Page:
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Second-hand cigarette smoke is bad for everyone, but it's especially harmful to babies and children, because they breathe more quickly than adults and their immune systems are not yet fully developed. Yet, according to a Léger survey (2017), 1 out of 4 parents who smoke still tolerates the use of tobacco in the home and 17% in the car when children are present.
These troubling statistics warrant another initiative by Capsana: Smoke-Free Family, a public awareness campaign launched in 2007, about the health dangers of second-hand smoke, particularly for children.
The campaign invites parents and future parents to take a positive step to protect their children's health (even during pregnancy) by making their home and car smoke-free zones. Even when outside, in a park or while walking, second-hand smoke, Smoke-Free Family reminds that around children and pregnant women, we don't smoke.
You love your kids. Don't smoke around them.
Smoke-Free Family is supported by a multiplatform promotional and media strategy that aims to educate families about the toxic effects of second-hand smoke. The campaign is presented in partnership with a network of public and private organizations, including Quebec's Directions régionales de santé publique, which distribute our promotional material.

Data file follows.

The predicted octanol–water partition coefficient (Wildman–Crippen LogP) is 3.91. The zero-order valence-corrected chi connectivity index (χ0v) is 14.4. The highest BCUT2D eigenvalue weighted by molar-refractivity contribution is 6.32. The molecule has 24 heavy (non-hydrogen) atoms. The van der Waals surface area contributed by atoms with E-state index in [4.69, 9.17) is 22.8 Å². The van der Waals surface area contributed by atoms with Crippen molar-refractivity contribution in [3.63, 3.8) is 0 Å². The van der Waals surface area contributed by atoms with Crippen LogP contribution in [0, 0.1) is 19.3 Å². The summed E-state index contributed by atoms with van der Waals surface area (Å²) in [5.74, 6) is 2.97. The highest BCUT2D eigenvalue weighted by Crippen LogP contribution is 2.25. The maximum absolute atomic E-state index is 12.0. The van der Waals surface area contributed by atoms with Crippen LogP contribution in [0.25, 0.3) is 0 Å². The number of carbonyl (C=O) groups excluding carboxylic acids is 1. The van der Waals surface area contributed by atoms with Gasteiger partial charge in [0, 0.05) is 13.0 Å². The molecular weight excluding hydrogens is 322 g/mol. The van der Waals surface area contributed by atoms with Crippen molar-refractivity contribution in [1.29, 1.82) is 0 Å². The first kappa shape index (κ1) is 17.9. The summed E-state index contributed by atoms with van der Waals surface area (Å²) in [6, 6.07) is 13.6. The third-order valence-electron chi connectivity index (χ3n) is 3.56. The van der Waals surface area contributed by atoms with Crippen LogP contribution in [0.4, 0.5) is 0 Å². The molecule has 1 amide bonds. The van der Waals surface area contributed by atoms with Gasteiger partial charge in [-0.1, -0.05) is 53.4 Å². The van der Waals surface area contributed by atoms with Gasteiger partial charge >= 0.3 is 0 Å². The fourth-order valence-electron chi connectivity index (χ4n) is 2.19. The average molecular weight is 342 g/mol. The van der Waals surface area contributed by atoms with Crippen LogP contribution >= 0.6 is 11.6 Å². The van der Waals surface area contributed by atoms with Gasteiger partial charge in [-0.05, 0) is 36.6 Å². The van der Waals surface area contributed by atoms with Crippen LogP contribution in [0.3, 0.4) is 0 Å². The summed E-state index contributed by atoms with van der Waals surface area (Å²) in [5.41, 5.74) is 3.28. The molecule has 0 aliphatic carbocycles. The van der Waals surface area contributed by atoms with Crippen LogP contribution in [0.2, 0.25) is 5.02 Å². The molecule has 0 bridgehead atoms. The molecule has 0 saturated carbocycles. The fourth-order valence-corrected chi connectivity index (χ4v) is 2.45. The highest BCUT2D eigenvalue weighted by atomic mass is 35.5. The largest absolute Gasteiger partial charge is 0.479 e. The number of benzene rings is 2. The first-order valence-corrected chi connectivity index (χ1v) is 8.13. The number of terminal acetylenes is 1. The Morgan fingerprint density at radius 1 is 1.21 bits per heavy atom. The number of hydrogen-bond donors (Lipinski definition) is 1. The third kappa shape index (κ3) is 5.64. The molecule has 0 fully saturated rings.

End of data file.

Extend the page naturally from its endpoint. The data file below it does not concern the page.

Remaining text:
Nearly 85% of second-hand smoke is invisible, but toxic
Nearly 43,000 children in Quebec, aged 0 to 11, are regularly exposed to second-hand tobacco smoke at home
There is a higher incidence of nose cancer in dogs and of lymphoma type cancerous tumours in cats that live with smokers
1 smoker out of 4 still allows tobacco use in the home in the presence of children
The concentration of second-hand smoke particles in a car can be up to 27 times higher than in a smoker’s home
When parents are smokers, the risk of their children becoming smokers as well is higher
Second-hand smoke contains more than 7,000 chemical substances, of which at least 69 can cause cancer
Two-thirds of a cigarette’s smoke escapes into the environment
In Canada, 800 non-smokers die each year from the effects of second-hand smoke
Nearly 9 smokers out of 10 smoke in the presence of children outside